Saturday, July 9, 2016

The Long Run

So, as I said in my last post, I had a really hard time with the Midnight Sun marathon. This really worried me because I have a 50 mile race coming up, and if I have trouble running 26.2, how am I going to run 50? The marathon was supposed to be the next to longest training run for the 50 miler, and it didn’t seem to bode well that I struggled so much.

The following weekend, my plan was to do a 31 mile trail run. I really had a hard time deciding where to do it. I thought the ideal thing would be a 10-15 mile loop, so I could have my own aid station at my car, but I couldn’t think of anything that was a long loop like that. I wound up deciding to do the Gold Mint trail in Hatcher’s Pass. The Gold Mint trail is about 8 miles long, and it goes gradually uphill, to the end where it suddenly goes up the side of a mountain to a bowl on the other side. I thought I could do the first 7 miles or so, then repeat.  I knew from a previous run that the first 4 miles are very runnable and I *assumed* that most of the rest was too. Hmm.

I just never get tired of this view.

I wound up going about 6 miles up the trail, which was a mistake. In the current, fairly wet conditions, a short way past the mile 4 marker, the trail becomes very muddy with large puddles to navigate. In addition there were lots of very rocky areas, streams to cross, and beaver dams to navigate around. I really wasted a lot of time between mile 4 and mile 6, and back to mile 4, hiking instead of running because of the terrain. It wouldn’t have been too much of a problem, except that I had told my hubby how long I thought I would be based on thinking I would be able to run most of it.
By turning around at mile 6, I only got 12 miles of trail, and I wanted 16. On the way back to the car, I  decided to turn around again at the 1 mile marker, run to the 3 mile marker, then turn  around again and head back to the car. That worked out great to get me 16 miles. I was going to then run from  the trailhead to the mile 4 marker and back twice, giving me the next 16 miles, but the last couple miles, it stared raining and didn’t look like it was going to stop. I knew the weather was better down in  the valley, so I decided to leave Hatcher’s Pass and go to the Matanuska Greenbelt, which has 33 miles of really nice trail, but virtually no elevation gain, which is why I didn’t just go there to start with.

I wasn’t planning to take Daisy on this run, because it was going to be such a long run, but she figured out I was going and got all excited,  so I relented. By about mile 2 I regretted this.  Running with her on the leash on the bike path works great. Running with her on leash on a trail, not so much. On a narrow trail, she is right in front of me instead of beside me and her body blocks my view of the trail ahead of me, making it necessary to go much slower, so I can avoid rocks and roots. If I let her off the leash, she is still distractable enough to jump on people we pass and take off into the brush and let us get separated. When I got to the 3 mile mark, I let her off leash, and spent way too much time calling her, looking for her, or waiting for her. I also at one point had to stop her from stealing a sandwich from  someone sitting right on the trail eating his lunch. She really had a good time on this run, and she was a dirty, wet, happy dog by the time we were done.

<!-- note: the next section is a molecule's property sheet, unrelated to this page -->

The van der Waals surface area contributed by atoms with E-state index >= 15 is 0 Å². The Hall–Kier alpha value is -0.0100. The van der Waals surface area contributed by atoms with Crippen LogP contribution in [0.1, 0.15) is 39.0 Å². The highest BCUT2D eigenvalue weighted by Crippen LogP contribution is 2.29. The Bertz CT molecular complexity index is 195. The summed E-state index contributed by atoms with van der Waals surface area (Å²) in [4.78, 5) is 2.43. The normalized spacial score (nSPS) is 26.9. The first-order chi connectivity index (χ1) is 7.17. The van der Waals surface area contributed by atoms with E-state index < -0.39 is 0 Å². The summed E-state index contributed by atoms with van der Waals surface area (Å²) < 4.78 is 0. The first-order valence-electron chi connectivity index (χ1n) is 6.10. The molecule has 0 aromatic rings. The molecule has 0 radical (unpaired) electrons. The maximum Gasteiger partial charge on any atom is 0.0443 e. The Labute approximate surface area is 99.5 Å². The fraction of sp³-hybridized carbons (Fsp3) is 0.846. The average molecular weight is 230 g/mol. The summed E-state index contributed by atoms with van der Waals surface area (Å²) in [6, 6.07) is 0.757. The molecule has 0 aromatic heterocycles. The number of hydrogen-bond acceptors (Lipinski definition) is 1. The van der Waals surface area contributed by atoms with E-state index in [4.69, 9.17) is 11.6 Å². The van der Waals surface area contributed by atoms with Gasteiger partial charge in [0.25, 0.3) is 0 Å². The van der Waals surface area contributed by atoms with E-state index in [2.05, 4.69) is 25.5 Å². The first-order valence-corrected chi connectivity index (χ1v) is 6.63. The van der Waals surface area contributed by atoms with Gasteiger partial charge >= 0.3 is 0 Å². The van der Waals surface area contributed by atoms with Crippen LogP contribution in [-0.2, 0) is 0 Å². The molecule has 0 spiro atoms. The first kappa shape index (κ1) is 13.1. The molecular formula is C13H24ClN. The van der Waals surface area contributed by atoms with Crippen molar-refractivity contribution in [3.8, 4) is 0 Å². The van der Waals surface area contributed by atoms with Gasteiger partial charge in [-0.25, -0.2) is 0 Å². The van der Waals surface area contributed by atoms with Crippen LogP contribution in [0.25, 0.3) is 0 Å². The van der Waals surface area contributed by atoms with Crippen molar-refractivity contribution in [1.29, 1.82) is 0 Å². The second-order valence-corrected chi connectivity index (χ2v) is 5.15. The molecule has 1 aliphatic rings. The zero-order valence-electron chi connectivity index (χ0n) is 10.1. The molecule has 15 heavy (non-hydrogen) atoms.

As I was heading out of Hatcher’s Pass, as soon as I got cell phone service, I called my hubby and made arrangements for him to meet me and get the dog so I could finish the run on my own. All in all, I spent maybe an hour and a half or two hours driving  between spots and waiting for him,  which cut into my running time. I was pretty sure the parking lot at the Matanuska Lake trailhead closed at 10, which only left me a little over 3 hours by the time I got there.

As I was getting ready to run, I ran into a running friend and his wife, and chatted with them for a little while. Turns out he is going to let me use his satellite tracker for the 50 miler, which is awesome. By the time I was actually running it was a few minutes after 7, so I knew I wouldn’t get the 16 miles I had planned. But I took advantage of all the time I had, and got back to my car with just a few minutes to spare,  after running almost 12.5 miles. I forgot to reapply DEET, though, which was a huge mistake. Every time I slowed to a walk, like to go up a hill, the damn mosquitos caught up to me. Those little suckers even bit me through my compression socks. I had huge welts on the back of my calves when I was done.

At one point, I twisted my ankle, and in catching myself from falling, I somehow stubbed my toe or something.  It immediately felt like I had ripped a toenail off. I sat down in the trail and took my shoe and sock off to investigate,  and wound up using my sock to swat the stupid mosquitos away. I hadn’t ripped off my toenail, and there was no visible damage, so I carefully put my sock and shoe back on and continued. For the first minute or so it hurt really bad and I thought I might have to limp back or call for a ride from the nearest trailhead,  but within a few minutes, the pain gradually disappeared and I was fine.

Although there were several things that happened to make this run complicated, from the weather, to the dog, to almost injuries,  I felt really good the whole time. I would up running almost exactly 28 miles, which isn’t the 31 I hoped  but was all I had time for. I stopped because I ran  out of time, not because I was too tired. I totally could have kept running.  My legs were a little sore the next day, but by evening, they were fine and I had no lingering soreness the second day.